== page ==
The premise behind a diabetic diet seems simple enough: limit your sugar and other carbohydrate intake. But, when you have diabetes, your diet is anything but simple, especially if you have a sweet tooth.
According to the American Diabetes Association (ADA), you should limit your carbohydrate intake to 45g to 60g per meal for best blood sugar control. Carbohydrates are found in a wide variety of foods, from grains and milk to starchy vegetables and fruits to sugar, agave syrup and honey.
Honey is an all-natural food made from the nectar of flowering plants. It is comprised of 17% water and 82% carbohydrates while sugar is 99.9% carbohydrates.
When consumed, honey has a smaller impact on blood sugar levels than regular sugar. A recent study found that the initial blood sugar spike at 30 minutes was higher than that of sugar. However, when tested again, blood sugar levels from honey dropped lower than sugar and remained lower for the next two hours. Since blood sugar levels were better with honey, researchers suggested honey increased insulin levels, because insulin helps to move glucose out of the blood.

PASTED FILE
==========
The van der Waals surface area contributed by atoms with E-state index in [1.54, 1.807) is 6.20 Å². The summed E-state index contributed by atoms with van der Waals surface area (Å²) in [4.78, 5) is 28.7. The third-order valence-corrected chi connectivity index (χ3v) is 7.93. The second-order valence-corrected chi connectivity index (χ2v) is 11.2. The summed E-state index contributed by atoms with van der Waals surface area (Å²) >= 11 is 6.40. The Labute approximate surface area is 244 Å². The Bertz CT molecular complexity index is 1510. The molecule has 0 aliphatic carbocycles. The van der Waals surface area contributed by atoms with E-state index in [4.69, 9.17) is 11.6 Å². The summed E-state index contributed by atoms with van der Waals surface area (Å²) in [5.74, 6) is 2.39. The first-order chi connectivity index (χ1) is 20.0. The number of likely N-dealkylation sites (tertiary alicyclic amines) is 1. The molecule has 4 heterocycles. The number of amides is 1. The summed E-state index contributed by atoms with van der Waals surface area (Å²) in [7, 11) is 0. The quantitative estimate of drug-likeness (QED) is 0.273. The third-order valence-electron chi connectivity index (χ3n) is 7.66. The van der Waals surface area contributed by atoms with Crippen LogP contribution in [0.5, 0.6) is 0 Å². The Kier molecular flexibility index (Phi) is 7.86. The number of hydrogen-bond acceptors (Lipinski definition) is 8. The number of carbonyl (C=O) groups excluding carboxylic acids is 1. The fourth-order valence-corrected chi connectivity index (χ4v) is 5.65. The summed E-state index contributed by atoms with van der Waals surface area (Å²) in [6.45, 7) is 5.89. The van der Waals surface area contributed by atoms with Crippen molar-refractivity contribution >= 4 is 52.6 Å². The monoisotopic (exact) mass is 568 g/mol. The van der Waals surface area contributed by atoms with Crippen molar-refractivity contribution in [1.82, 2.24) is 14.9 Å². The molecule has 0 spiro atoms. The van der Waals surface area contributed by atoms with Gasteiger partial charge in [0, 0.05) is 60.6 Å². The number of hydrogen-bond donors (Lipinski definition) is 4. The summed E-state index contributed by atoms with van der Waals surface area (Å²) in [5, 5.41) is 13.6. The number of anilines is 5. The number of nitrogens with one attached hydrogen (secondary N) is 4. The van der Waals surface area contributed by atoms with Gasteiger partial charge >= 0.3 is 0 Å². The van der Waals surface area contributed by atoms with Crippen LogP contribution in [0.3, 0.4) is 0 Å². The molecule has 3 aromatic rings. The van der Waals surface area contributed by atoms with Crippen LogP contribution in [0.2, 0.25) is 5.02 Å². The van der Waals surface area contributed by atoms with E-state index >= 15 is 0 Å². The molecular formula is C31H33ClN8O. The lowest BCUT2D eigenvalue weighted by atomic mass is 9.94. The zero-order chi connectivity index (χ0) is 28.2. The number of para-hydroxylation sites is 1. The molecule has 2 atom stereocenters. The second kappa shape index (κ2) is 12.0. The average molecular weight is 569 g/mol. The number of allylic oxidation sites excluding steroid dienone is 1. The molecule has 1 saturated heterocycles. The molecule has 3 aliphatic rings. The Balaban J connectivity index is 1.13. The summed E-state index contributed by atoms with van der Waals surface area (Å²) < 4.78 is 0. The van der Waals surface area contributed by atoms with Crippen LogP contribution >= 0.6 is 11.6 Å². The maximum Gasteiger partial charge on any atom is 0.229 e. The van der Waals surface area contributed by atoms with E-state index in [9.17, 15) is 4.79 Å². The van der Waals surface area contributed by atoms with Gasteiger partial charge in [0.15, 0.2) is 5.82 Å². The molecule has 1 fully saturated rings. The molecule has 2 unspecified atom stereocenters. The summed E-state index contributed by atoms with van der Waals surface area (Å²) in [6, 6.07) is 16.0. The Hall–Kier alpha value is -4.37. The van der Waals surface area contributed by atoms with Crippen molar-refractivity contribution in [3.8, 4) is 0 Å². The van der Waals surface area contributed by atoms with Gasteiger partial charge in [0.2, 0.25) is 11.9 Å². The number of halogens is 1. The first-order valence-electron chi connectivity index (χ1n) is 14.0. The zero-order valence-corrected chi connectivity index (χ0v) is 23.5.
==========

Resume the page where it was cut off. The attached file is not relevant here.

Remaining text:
It’s no secret honey provides additional benefits than that of sugar. Researchers found that honey can provide positive effects on body weight and blood lipids of diabetic patients, including reducing high total cholesterol and LDL and improving HDL. Additionally, honey contains antioxidants, which help protect against other diseases.
While honey seems to win on additional benefits, the answer is still “it depends”. Cautious consumption is recommended for diabetic patients and is dependent on your carbohydrate tolerance. As always, consult your physician before making any significant changes to your diet.
Any information and advice is given on a generalized, generic basis, and is not specific to any individual patient's condition. Use of this material is helpful in making you informed about health care issues and cannot replace a health professional-patient relationship. You should always consult with a professional for diagnosis and treatment of any specific health problems. You should not disregard any advice or treatment plan from your health professional based on your interpretation of what you may read in this material.
Physicians are members of the medical staff at one of Baylor Scott & White Health's subsidiary, community or affiliated medical centers and are neither employees nor agents of those medical centers, Baylor Scott & White The Heart Hospital – Plano or Baylor Scott & White Health.